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The Journal of Orthomolecular Medicine Vol. 14, 4th Quarter 1999


The Public Reaction to Double-Blind Controlled Clinical Trials

A. HOFFER, M.D., Ph.D.

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The New York Times, October 3,1999, detailed the trials and tribulations of research physicians who were not able to enroll enough patients to proceed with double blind studies, A double-blind controlled therapeutic trial, using treatment, widely used for breast cancer and for ovarian cancer was called off because over 100 medical institutions searching for 2.5 years could not find the 285 patients needed. They found 25. The major issue is whether marrow transplants for treating breast and ovarian cancer are of greater benefit than standard chemotherapy alone. Since 1980 this treatment has been provided by many private and university hospitals even though these double-blind studies had not een completed. This is not a criticism.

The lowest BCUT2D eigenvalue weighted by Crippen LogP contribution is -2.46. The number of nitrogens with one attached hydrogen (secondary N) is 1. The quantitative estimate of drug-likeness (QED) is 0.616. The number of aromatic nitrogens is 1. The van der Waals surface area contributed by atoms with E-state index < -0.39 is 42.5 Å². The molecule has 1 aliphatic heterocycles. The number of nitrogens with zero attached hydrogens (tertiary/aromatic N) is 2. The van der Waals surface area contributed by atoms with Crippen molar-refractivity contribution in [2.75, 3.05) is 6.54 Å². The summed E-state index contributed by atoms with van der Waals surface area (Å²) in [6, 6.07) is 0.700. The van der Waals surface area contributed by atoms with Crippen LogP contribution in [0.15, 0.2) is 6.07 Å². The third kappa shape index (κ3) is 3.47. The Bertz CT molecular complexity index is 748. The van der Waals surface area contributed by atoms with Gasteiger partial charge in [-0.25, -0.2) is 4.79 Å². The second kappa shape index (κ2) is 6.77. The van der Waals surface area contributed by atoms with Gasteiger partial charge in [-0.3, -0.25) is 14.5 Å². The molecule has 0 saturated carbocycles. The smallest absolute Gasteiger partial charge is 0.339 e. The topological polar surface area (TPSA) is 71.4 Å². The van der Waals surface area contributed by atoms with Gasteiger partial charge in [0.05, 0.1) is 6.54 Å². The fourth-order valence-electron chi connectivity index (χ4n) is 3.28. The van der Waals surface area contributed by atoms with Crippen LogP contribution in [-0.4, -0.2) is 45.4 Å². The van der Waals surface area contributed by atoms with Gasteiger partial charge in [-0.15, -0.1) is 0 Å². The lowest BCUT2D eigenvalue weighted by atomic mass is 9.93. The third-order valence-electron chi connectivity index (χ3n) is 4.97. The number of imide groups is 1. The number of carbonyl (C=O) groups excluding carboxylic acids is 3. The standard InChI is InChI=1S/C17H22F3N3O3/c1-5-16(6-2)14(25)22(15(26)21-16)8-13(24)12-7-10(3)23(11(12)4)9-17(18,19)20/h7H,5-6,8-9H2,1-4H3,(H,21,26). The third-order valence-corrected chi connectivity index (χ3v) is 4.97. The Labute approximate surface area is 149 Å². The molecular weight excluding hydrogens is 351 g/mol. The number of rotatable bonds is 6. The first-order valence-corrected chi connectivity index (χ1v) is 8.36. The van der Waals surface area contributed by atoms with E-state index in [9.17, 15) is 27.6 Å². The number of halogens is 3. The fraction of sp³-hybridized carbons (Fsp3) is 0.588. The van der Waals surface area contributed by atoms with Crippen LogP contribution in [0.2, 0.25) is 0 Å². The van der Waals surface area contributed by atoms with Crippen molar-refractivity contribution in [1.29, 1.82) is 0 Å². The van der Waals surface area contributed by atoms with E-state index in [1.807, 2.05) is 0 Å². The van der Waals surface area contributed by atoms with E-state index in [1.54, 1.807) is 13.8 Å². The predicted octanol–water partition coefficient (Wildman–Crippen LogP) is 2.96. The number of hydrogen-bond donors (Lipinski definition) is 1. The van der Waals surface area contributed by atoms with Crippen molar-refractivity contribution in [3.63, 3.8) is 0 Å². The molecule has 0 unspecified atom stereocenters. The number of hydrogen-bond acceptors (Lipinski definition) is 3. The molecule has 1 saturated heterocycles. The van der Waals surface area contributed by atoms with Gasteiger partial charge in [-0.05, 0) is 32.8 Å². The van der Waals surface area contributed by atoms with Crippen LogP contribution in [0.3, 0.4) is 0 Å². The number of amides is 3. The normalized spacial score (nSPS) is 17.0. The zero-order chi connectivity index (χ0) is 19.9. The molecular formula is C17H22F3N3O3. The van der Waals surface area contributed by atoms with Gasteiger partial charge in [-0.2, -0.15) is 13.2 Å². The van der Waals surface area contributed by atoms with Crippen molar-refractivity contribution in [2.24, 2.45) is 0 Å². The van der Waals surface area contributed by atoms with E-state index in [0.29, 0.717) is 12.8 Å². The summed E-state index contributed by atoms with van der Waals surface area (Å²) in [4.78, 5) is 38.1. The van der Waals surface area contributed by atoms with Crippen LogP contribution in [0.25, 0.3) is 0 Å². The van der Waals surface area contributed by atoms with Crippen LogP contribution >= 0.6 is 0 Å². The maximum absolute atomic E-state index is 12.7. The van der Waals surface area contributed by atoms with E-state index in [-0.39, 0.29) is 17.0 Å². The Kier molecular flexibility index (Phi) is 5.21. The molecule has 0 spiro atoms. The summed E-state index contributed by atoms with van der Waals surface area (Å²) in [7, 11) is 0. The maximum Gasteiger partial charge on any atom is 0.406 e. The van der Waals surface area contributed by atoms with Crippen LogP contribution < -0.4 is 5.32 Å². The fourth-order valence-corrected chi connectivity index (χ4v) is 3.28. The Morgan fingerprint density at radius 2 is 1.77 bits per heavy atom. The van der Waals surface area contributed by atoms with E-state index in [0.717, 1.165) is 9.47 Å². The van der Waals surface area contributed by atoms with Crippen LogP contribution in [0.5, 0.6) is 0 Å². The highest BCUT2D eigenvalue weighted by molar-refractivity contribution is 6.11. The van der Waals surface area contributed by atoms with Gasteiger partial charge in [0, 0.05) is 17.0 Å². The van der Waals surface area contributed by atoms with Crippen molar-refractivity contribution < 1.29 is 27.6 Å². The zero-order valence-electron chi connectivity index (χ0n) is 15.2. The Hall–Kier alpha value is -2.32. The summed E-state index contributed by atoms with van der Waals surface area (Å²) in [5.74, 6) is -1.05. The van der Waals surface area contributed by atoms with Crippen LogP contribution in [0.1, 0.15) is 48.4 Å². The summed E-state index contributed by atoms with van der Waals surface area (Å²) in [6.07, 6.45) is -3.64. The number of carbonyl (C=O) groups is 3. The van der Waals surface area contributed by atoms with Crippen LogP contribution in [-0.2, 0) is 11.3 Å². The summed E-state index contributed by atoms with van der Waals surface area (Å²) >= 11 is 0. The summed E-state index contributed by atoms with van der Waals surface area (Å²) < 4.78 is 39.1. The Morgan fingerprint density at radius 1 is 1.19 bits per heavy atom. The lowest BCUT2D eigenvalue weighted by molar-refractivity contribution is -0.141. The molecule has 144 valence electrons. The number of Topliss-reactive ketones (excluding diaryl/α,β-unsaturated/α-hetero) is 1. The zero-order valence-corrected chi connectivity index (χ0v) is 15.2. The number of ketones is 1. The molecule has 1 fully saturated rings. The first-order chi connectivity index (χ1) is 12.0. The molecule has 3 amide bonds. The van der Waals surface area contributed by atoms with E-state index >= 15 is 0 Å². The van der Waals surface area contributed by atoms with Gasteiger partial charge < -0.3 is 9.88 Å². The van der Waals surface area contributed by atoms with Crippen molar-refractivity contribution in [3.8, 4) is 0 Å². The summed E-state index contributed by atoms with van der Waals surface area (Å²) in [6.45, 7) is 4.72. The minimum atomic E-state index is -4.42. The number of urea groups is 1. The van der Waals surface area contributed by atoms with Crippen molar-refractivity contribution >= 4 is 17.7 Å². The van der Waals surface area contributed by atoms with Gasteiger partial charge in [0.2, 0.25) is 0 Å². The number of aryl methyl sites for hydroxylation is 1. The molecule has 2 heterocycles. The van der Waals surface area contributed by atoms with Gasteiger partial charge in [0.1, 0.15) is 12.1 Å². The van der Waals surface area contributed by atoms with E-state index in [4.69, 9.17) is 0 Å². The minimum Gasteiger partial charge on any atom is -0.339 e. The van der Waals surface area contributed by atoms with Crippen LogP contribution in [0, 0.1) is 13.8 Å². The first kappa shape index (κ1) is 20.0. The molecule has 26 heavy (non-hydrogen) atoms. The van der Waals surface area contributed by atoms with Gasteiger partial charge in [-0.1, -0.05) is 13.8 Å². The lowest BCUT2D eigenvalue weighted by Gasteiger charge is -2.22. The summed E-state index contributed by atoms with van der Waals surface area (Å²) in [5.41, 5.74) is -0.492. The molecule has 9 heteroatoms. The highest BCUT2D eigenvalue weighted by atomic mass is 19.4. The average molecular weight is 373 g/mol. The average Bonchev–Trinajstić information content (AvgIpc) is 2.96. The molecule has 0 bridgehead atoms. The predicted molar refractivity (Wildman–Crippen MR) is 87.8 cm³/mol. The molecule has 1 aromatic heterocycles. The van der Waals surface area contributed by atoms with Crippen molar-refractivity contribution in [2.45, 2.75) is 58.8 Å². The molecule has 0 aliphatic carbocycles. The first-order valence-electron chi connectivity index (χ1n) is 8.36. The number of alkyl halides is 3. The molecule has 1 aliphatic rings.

The vast majority of medical and surgical treatments have never been put through the double blind procedure. Medical research purists who demand that every new treatment be subjected to this test ought first to examine their own bailiwick and subject their own favorite treatments to the same test and clean up their own field. Recently five double blind experiments were completed and although the results showed that the bone marrow treatment was no better, physicians using the treatment could not admit that it should no longer be used. But the main issue was why patients with breast cancer and other forms of cancer would not allow themselves to be enrolled in these studies.

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